Plug-in vehicles gaining traction in Glenwood Springs market |

Plug-in vehicles gaining traction in Glenwood Springs market

Cameron M. Burns
Clean Energy Economy for the Region
Cameron Burns / CLEER
Staff Photo |

GLENWOOD SPRINGS — This region has a reputation for being forward-thinking on energy efficiency. Both Glenwood Ford and Berthod Motors sell hybrids, and Bighorn Toyota’s sales of hybrids are some of the highest of all Toyota dealers in the state.

But prior to this year, buyers wanting to get a more advanced electric vehicle or plug-in hybrid from a major automaker had to go to Grand Junction or Denver.

Now, plug-in vehicles are in the local mix.

In early 2013, Bighorn Toyota had a plug-in Prius on the lot, one of a just a few plug-in Priuses for sale since a majority are sent to dealers in California. Bighorn currently does not have any in stock, but the dealership can fill orders, according to Bighorn’s Ed Rosenberg.

David McDavid, owner of the High Country Honda dealership being built in Glenwood, said he plans to offer Honda’s EV and PHEV products as soon as they are available in the state.

With the opening of Mountain Chevrolet in Glenwood Springs, area residents now have a new location for sales and service of American-made plug-in vehicles. The new dealership is selling one of the most energy efficient and best-loved cars in U.S. history — the Chevy Volt. The dealership recently started advertising the 2013 Chevy Volt EV for $23,890 (after a $4,000 rebate, $7,500 federal tax credit, and a state tax credit of “up to” $6,000). The price is expected to drop in 2014, according to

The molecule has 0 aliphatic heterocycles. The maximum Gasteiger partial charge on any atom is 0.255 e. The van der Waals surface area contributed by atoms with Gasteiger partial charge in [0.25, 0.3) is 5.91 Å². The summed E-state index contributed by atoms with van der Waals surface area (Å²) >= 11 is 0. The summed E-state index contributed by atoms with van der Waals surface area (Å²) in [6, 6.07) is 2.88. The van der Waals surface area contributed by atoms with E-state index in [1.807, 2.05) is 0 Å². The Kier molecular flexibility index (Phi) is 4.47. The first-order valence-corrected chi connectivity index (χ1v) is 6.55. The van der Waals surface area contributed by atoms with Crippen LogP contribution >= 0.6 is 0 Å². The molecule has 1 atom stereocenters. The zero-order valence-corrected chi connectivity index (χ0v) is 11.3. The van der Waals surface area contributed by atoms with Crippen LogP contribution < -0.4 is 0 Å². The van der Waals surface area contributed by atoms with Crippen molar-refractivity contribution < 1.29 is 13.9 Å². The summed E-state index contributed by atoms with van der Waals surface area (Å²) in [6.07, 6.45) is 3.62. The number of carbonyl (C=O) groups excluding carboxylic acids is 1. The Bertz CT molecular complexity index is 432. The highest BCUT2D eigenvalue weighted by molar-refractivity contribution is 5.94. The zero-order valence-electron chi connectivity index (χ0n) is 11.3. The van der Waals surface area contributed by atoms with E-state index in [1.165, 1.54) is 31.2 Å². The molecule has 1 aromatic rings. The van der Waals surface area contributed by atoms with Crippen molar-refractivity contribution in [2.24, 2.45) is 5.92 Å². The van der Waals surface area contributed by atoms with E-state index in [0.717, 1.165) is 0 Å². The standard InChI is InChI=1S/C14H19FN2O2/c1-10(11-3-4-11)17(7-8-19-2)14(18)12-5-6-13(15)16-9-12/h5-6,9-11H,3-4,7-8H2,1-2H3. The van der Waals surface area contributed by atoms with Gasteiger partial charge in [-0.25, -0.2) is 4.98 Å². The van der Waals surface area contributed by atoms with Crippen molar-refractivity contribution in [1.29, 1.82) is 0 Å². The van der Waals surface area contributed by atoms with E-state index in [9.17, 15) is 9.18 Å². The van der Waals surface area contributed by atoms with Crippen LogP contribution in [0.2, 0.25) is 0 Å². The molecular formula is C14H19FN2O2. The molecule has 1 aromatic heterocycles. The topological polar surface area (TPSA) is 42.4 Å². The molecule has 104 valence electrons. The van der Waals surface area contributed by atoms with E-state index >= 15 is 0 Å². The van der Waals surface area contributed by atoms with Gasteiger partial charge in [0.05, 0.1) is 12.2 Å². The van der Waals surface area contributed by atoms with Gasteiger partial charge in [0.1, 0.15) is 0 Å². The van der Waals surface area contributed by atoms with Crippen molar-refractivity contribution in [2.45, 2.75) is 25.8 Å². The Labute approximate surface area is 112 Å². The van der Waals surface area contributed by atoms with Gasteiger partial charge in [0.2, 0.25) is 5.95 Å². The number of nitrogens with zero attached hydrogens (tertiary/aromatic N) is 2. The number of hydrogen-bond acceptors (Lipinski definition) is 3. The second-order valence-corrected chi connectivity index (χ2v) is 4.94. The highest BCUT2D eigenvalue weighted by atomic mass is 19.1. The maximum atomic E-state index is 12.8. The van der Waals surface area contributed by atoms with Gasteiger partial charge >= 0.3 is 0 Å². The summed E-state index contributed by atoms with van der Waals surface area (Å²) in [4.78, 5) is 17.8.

According to Dennis Davis of Mountain Chevrolet, the dealership has sold five Volts in the last four months and serviced many others from out of the area.

“The Volt has the highest customer satisfaction score of any vehicle in history according to J.D. Powers,” Davis noted. “Everyone who has driven the vehicle becomes a spokesperson. Our owner, Michael Payne, is dedicated to the full Chevrolet line, including the alternative fuel models. In fact, his demonstration vehicle is a Volt that he drives from Snowmass Village every day. He comes from Snowmass to Glenwood Springs on all electric power [less than half the charge] and only uses gas on part of his return trip.”

Autoblog reported last year that “Chevy says that the Volt can drive almost 900 miles on average before needing more gasoline, and one driver, Andrew Byrne of Los Angeles, said that he was able to drive 1,900 miles between fill-ups.”

Mountain Chevrolet opened in December 2012 and the facility was designed with alternative fuel vehicles in mind — the building includes solar charging stations for the Volt and Spark EV.

According to Mike Ogburn, energy engineer for Clean Energy Economy for the Region (CLEER), driving 10,000 miles per year on electricity will raise the average home electric bill by only $25 per month.

“The cost per mile to drive an electric car is about 75 percent less than the cost of driving an gasoline car,” he said.

In June, the Department of Energy launched the eGallon website that shows how buying electricity for an EV is like paying $1.18 for gasoline. See for more information.

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